Thinking Together – Learning through and for Dialogue

What is Thinking Together?

Thinking Together is a dialogue-based approach to the development of talk to support learning within the normal school curriculum and was originally developed by Professor Neil Mercer, Dr Lyn Dawes and Professor Rupert Wegerif in the 1990s. The central idea is the use of a set of co-constructed ‘ground-rules‘ to guide students towards talk that is ‘exploratory‘ (defined on the University of Cambridge website as talk that emphasises reasoning, the sharing of relevant knowledge and a commitment to collaborative endeavour). The ground-rules also support reflection on the quality of talk (and hence metacognition) as a driver of sustained improvement.

It might be argued that any dialogue is an act of thinking together. If a group of people are talking together about a problem, one participant might offer a suggestion about a way forward. Another might ask for some evidence that the suggested approach would be effective, perhaps through an example of how it might work. A third might challenge the suggestion, giving an example of a situation in which it would be ineffective. These are all moves of thinking that could be made by one individual, but in this case are being made collaboratively: the group are thinking together (Russian psychologist Lev Vygotsky might suggest that learning how to think together, using spoken language, is a precursor to learning how to think effectively as an individual).

But effective thinking together is harder than we might imagine, and examples of dialogue and exploratory talk in schools are relatively uncommon; this is why Wegerif, Mercer and Dawes first developed Thinking Together as an intervention aimed at increasing the effectiveness of small group talk. You can find out all about their work here.

In recent years Dr Neil Phillipson has written about the Thinking Together approach with Rupert Wegerif, now Professor of Education at Cambridge University (see this book, for example). Neil’s practice is based on the core ideas of the original Thinking Together project, and complemented by aspects of practice in Philosophy for Children (P4C). The practice is applied to whole-class as well as small group talk, and as such training includes guidance for teachers on the facilitation of classroom dialogue and on how to judge when using a dialogic approach is beneficial.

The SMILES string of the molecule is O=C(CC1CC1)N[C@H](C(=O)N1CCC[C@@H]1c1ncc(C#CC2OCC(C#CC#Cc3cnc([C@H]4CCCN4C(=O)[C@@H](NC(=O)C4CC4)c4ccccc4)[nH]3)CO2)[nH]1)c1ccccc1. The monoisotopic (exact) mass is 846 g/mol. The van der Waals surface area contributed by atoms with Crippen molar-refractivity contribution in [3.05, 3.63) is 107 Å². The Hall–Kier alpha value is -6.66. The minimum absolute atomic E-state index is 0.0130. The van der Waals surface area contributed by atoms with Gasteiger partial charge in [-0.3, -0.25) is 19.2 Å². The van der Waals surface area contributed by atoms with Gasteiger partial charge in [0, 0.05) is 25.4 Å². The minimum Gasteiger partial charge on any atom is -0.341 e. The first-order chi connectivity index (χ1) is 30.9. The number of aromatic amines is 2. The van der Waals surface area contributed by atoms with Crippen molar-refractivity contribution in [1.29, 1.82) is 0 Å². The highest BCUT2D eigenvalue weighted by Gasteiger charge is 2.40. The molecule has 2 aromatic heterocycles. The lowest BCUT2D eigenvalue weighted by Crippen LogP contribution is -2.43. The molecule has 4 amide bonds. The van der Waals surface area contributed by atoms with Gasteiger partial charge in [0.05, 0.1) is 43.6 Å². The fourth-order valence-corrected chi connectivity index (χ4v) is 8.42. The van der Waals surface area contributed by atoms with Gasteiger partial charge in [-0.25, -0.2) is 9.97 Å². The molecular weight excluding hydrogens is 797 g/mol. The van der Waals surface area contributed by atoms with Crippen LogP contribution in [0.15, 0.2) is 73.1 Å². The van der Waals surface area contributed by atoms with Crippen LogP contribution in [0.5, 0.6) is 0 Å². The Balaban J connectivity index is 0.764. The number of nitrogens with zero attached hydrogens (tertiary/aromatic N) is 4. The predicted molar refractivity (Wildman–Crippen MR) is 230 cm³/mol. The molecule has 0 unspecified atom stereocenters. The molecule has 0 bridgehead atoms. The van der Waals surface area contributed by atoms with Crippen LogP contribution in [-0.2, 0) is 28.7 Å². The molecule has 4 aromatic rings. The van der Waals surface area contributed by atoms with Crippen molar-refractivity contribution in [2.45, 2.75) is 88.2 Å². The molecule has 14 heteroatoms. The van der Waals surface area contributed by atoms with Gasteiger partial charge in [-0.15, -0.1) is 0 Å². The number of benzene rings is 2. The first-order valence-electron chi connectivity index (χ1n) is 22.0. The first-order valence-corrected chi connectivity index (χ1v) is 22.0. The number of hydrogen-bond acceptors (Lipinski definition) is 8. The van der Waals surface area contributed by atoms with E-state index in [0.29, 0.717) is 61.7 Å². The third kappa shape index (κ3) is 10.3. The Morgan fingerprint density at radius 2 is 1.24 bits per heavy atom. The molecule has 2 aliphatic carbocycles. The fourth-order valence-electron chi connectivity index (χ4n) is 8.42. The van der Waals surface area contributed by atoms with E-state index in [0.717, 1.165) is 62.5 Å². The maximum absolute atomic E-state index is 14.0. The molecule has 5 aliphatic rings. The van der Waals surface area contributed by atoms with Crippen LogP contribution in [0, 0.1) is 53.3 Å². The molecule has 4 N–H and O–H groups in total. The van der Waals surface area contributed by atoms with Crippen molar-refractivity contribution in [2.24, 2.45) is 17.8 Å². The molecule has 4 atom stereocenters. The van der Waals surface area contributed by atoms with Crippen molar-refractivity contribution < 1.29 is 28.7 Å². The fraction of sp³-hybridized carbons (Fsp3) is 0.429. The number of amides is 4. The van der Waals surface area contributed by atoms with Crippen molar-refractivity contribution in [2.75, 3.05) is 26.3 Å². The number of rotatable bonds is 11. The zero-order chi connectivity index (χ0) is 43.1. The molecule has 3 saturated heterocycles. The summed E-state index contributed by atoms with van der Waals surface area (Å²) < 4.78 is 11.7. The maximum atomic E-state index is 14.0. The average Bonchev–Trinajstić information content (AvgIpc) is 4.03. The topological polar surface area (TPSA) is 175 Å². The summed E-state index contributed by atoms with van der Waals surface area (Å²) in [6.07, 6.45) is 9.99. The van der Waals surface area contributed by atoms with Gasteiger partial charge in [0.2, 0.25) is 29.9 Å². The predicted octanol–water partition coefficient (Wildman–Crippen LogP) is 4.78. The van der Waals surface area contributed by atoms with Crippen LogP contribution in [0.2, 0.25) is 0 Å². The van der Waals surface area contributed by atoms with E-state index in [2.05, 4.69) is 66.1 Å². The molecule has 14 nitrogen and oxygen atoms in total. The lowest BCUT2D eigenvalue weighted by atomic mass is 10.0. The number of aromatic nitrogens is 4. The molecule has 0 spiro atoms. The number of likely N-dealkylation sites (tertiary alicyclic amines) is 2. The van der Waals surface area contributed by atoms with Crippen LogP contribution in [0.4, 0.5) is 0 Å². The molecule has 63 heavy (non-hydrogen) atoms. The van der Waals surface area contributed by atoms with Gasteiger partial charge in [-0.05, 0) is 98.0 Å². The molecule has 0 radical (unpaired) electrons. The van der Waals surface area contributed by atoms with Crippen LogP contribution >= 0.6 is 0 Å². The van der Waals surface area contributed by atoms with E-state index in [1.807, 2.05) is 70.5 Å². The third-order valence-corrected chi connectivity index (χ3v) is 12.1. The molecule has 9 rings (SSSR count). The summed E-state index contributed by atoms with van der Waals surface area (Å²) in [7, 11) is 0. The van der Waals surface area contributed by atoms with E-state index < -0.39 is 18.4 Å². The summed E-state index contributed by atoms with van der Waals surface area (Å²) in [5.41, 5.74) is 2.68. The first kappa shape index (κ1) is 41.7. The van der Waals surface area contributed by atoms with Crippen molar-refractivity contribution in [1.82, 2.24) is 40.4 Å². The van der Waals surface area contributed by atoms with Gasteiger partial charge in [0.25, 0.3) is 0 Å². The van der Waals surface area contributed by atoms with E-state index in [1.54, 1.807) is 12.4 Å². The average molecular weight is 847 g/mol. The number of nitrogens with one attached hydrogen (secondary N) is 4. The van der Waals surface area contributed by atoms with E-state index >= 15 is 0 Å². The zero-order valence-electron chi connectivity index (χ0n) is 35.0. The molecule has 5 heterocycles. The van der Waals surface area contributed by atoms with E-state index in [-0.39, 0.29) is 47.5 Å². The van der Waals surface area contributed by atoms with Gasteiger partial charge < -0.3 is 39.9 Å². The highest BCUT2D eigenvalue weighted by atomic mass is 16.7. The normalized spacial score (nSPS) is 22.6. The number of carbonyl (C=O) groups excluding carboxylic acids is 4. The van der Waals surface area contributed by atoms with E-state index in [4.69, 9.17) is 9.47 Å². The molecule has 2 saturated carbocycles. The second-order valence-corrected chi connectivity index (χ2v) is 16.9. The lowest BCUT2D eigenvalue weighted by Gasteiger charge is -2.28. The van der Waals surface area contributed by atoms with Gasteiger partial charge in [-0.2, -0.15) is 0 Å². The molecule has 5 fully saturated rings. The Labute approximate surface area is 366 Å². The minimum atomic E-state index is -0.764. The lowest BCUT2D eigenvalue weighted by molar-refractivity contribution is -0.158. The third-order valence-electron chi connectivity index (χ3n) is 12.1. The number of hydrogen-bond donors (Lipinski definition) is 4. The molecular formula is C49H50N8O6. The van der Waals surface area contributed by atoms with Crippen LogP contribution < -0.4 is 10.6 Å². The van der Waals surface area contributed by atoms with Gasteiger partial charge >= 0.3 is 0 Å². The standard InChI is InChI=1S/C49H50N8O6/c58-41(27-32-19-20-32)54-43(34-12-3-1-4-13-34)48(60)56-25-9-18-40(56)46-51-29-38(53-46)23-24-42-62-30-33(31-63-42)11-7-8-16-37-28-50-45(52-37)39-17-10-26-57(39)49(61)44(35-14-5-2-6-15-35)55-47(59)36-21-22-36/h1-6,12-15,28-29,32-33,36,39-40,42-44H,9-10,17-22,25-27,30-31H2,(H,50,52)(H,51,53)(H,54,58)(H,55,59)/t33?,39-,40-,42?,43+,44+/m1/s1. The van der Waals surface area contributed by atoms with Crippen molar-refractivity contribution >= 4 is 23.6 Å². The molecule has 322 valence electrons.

Why use Thinking Together?

Effective teaching requires a range of ‘communicative approaches’ or talk-types. A legitimate part of a teacher’s job is to transmit information to students through exposition or ‘telling’. However, this is not sufficient to ensure understanding. The learner needs to be actively involved in making ‘meaning’ of the new information, which involves a collaborative process of questioning, answering, explaining, exemplifying, comparing, connecting, applying, evaluating, and so on. In other words, the opportunity to engage in dialogue is an essential part of the development of understanding. This also allows the teacher to ‘see’ what understandings have been constructed from the information that has been transmitted, and to respond accordingly in a dynamic form of assessment for learning. (See this discussion of The Importance of Dialogue for more information).

It is important to create opportunities for small-group and whole class dialogue within a teaching and learning sequence. However, there is much evidence to suggest that classroom talk that might be labelled as dialogue is rare, and that much classroom talk is ineffective – hence the need for an intervention such as Thinking Together.

Evidence of the impact of the original Thinking Together project can be found here. These evaluations show that significant improvements can be achieved in curriculum areas and also in reasoning test results. In further evidence of the impact of classroom dialogue, Christine Howe, Sarah Hennessy and Neil Mercer have recently shown a correlation between aspects of pupil-teacher dialogue and attainment in Key-Stage 2 SATs tests in England. You can read about their work here. The Education Endowment Foundation (EEF) have carried out research into the effectiveness of Professor Robin Alexander’s approach to dialogic teaching, with promising results which further emphasise the benefits of dialogue in the classroom. You can read the report here.

Thinking Together, Philosophy for Children and Thinking Moves A-Z are approaches that can be used independently, but they also work beautifully together. If you already practice P4C, you will find that aspects of the Thinking Together training support the spread of quality dialogue out of the Community of Enquiry and into the wider curriculum. The use of Thinking Moves A-Z with Thinking Together will improve teachers’ and students’ questioning and lead to richer dialogue and more effective metacognition.

What CPD and Support is Available?

Training in Thinking Together can be delivered in a single day or as a series of three 90 minute sessions (face-to-face or online). The training can be followed by support days to develop an implementation plan, to model introductory sessions and to support teachers in classrooms. Introductory staff meetings can also be arranged. Contact to discuss your needs.